The St. Petersburg Times published a short article in February headlined: "Not even the protesters go to BayWalk anymore." It went to the core of the dilemma involving the merchants who want to privatize the public sidewalk in front of the troubled retail/entertainment complex and those who see it as the place for exercising "free speech" and the right to assemble.
Echoing a classic Yogi Berra joke, the article asked: "How bad is business at St. Petersburg's BayWalk?" The answer: Business was so bad that even protesters stopped going there.
The article then quoted an e-mail message that St. Pete for Peace organizers sent to their flock explaining why they were calling off future demonstrations at BayWalk: "Due to the dramatic drop in business at BayWalk, we no longer find it to be the best use of our time and energy to continue monthly protests there. We believe we can reach more people in venues other than BayWalk, but if business at BayWalk increases or there are future attempts to restrict demonstrations on the public sidewalks near BayWalk, we will then re-evaluate our decision."
Ironically, as the article suggests, St. Pete for Peace, along with others, helped drive consumers away from BayWalk. Unless something changes, new demonstrations there would be without audiences.
The core of the dilemma at the dying retail/entertainment complex is that one side — the collection of demonstrators and their supporters and unruly teenagers — ignores its duty to balance its rights with its responsibilities in democratic life. They are acting irresponsibly.
Do rational individuals intentionally commit acts harmful to the common good? I think not. Rational citizens seek to balance democracy's competing values. Rational citizens know they must carry the burden of their responsibility for their community if they are to enjoy the protection of their rights.
Because the price of civic irresponsibility is the loss of individual and group freedoms, these are two questions BayWalk demonstrators and the parents of unruly teenagers should ask themselves: What are our obligations to fellow citizens in a free society? Are individual rights and the common good — quality of life — inherently at odds?
Consider the comments of Diane Ravitch, author of Making Good Citizens: Education and Civil Society: "Democracy is a process, a way of living and working together. It is evolutionary, not static. It requires cooperation, compromise, and tolerance among all citizens. Making it work is hard, not easy. Freedom means responsibility, not freedom from responsibility."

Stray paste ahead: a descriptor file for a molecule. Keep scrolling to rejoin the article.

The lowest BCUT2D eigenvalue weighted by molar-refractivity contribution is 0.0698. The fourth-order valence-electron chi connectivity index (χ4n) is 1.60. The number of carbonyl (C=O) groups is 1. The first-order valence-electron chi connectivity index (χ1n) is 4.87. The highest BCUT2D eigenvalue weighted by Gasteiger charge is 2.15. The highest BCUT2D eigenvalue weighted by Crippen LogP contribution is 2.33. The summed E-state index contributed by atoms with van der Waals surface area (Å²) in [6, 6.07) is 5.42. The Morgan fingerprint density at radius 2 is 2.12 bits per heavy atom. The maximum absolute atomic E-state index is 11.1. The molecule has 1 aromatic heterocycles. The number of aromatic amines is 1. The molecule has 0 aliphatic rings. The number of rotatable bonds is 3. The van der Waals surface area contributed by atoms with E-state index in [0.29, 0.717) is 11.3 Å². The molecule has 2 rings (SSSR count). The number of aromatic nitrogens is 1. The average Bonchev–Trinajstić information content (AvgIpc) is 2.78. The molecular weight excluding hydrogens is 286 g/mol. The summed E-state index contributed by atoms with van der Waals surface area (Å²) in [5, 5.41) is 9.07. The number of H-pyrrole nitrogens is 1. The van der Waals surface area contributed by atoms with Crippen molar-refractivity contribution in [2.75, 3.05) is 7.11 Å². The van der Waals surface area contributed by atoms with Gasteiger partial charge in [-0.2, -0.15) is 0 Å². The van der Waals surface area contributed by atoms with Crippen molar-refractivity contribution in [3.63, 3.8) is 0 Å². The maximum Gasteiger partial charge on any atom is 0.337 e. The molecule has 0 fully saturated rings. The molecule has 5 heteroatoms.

I have experience with the responsibilities and dangers of protest. Like tens of thousands of blacks of my generation, I came of age during the zenith of the civil rights movement. In 1963, during my senior year in high school, I sat with four of my classmates at the segregated lunch counter of our local drugstore and refused to move when ordered to leave. We were taken to the police station, where we were roughed up. Our parents and principal had to come for us. I got a terrible whipping. The next day after school, we returned to the drugstore, this time with signs. We marched on the sidewalk. We spent two days in jail. I got another whipping.
What is instructive is that we demonstrated at the drugstore because it was the site of direct racial discrimination against us. Even as kids, my schoolmates and I were acting responsibly.
A few months later, as a college freshman in Texas, I became a student organizer for the Southern Christian Leadership Conference. During the next three years, I traveled throughout the South. I was involved in many demonstrations, including the three 1965 Selma-to-Montgomery marches that began on March 7 with "Bloody Sunday," when hundreds of marchers were seriously beaten, some permanently injured.
The Selma-to-Montgomery route was chosen in part because the 54-mile stretch epitomized Dixie's virulent racism. The lesson I had learned from the drugstore experience was reinforced on these marches: When protesting, choose sites and venues directly involved in or related to the urgent issues at hand.
We were encouraged to avoid disrupting the natural routine of businesses that were not materially part of the fight. Our self-interests, we were told, should not undermine the common good of a community.
Most memorably, we learned that with anything we have the right to do, we should act ethically, morally, justly and temperately. Above all, we should act wisely.
Now back to BayWalk. Where is the wisdom in protesting against the wars in Iraq and Afghanistan in front of struggling Chico's or White House/Black Market or Hurricane Pass? How is the common good being served? It is not.
BayWalk is simply an easy target, a convenient place for demonstrations. I am not asking the city to privatize the sidewalk in front of the complex. I am appealing to all demonstrators and others to put the common good of the city of St. Petersburg ahead of their narrow self-interests and to act wisely.